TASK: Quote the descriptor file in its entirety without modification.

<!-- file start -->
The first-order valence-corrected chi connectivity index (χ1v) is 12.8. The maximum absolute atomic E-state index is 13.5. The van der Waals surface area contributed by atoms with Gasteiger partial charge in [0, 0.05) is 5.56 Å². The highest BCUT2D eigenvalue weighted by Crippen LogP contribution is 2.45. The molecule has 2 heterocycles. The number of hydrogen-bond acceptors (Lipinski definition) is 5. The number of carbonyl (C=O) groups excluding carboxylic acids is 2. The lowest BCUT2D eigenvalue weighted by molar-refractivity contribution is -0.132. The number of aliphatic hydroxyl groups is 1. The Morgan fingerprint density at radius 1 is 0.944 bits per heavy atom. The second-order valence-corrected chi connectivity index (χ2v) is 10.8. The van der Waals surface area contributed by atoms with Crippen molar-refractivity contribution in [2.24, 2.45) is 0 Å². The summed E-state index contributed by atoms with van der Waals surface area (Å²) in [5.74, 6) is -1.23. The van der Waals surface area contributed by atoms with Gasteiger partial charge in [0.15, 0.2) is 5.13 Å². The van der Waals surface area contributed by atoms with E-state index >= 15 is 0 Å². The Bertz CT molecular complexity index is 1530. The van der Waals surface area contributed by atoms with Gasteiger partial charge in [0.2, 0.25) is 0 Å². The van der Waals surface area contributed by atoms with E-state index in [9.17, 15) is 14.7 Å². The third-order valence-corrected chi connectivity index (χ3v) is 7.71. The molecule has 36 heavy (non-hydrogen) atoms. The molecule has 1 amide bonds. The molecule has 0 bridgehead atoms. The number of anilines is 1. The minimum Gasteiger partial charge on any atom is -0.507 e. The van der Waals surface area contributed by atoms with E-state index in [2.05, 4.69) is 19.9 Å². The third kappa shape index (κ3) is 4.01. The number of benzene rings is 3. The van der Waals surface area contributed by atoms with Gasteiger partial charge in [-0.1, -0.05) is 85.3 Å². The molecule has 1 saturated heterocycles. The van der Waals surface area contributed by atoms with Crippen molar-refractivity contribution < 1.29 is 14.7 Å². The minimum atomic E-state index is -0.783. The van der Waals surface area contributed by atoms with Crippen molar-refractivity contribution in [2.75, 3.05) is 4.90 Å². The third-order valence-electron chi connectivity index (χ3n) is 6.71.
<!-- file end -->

The first-order valence-corrected chi connectivity index (χ1v) is 12.8. The maximum absolute atomic E-state index is 13.5. The van der Waals surface area contributed by atoms with Gasteiger partial charge in [0, 0.05) is 5.56 Å². The highest BCUT2D eigenvalue weighted by Crippen LogP contribution is 2.45. The molecule has 2 heterocycles. The number of hydrogen-bond acceptors (Lipinski definition) is 5. The number of carbonyl (C=O) groups excluding carboxylic acids is 2. The lowest BCUT2D eigenvalue weighted by molar-refractivity contribution is -0.132. The number of aliphatic hydroxyl groups is 1. The Morgan fingerprint density at radius 1 is 0.944 bits per heavy atom. The second-order valence-corrected chi connectivity index (χ2v) is 10.8. The van der Waals surface area contributed by atoms with Crippen molar-refractivity contribution in [2.24, 2.45) is 0 Å². The summed E-state index contributed by atoms with van der Waals surface area (Å²) in [5.74, 6) is -1.23. The van der Waals surface area contributed by atoms with Gasteiger partial charge in [0.15, 0.2) is 5.13 Å². The van der Waals surface area contributed by atoms with E-state index >= 15 is 0 Å². The Bertz CT molecular complexity index is 1530. The van der Waals surface area contributed by atoms with Gasteiger partial charge in [0.2, 0.25) is 0 Å². The van der Waals surface area contributed by atoms with E-state index in [9.17, 15) is 14.7 Å². The third-order valence-corrected chi connectivity index (χ3v) is 7.71. The molecule has 36 heavy (non-hydrogen) atoms. The molecule has 1 amide bonds. The molecule has 0 bridgehead atoms. The number of anilines is 1. The minimum Gasteiger partial charge on any atom is -0.507 e. The van der Waals surface area contributed by atoms with E-state index in [2.05, 4.69) is 19.9 Å². The third kappa shape index (κ3) is 4.01. The number of benzene rings is 3. The van der Waals surface area contributed by atoms with Gasteiger partial charge in [-0.1, -0.05) is 85.3 Å². The molecule has 1 saturated heterocycles. The van der Waals surface area contributed by atoms with Crippen molar-refractivity contribution < 1.29 is 14.7 Å². The minimum atomic E-state index is -0.783. The van der Waals surface area contributed by atoms with Crippen molar-refractivity contribution in [2.75, 3.05) is 4.90 Å². The third-order valence-electron chi connectivity index (χ3n) is 6.71.